Disruptive Behavior Disorders in Adolescents With ASD: Comparisons to Youth With Intellectual Disability or Typical Cognitive Development
- Author(s): Baker, BL;
- Blacher, JB
- et al.
Published Web Locationhttps://doi.org/10.1080/19315864.2015.1018395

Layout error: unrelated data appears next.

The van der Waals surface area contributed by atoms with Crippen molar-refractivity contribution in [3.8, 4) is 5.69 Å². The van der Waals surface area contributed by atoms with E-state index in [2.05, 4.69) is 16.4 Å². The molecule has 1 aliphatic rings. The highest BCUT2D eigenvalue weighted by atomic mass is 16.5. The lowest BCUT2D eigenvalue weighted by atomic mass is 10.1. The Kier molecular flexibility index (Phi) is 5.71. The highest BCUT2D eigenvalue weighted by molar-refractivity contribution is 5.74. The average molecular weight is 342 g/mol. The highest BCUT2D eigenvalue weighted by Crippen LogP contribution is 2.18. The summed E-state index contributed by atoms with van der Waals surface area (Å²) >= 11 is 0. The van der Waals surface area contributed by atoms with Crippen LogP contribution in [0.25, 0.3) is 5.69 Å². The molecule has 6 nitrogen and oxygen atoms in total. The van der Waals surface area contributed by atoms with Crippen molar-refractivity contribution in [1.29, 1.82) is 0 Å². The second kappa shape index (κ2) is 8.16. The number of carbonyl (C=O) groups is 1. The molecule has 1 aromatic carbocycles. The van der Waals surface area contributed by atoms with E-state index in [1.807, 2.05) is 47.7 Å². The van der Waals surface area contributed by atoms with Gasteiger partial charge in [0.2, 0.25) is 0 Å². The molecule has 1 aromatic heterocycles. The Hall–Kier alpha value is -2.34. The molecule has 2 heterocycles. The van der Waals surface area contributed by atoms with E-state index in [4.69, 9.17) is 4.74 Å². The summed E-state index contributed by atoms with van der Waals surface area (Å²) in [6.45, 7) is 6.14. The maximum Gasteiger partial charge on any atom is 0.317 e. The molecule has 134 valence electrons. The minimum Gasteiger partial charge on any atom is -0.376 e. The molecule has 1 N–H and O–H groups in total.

© 2015, Routledge. All rights reserved. Dual diagnosis of autism spectrum disorder (ASD) and behavior problems and/or mental disorders has become increasingly recognized and studied. Reported rates in samples of mixed-age youth with ASD are often above 70%, making this comorbidity more the rule than the exception. The present study compared rates of disruptive behavior disorder diagnosis in a sample of 13-year-old adolescents with ASD (n = 58), intellectual disability (ID; n = 40), or typical cognitive development (TD; n = 100). In youth without ASD, there was a high negative correlation between IQ and disruptive behavior disorders, assessed with the Child Behavior Checklist (CBCL) and the Diagnostic Interview Schedule for Children (DISC). In youth with ASD, however, the presence of a comorbid disruptive behavior disorder was unrelated to IQ, indicating that higher intelligence was not a protective factor for disruptive behavior disorders (DBDs) in ASD. On four CBCL scales and two DISC scales examined, youth with ASD had significantly higher rates than TD youth, though not generally higher than youth with ID. The most commonly diagnosed comorbid disorder in the early adolescents with ASD was attention-deficit/hyperactivity disorder. This has implications for planning school-based interventions, particularly for high-functioning children with ASD who are more likely to be fully included in general education.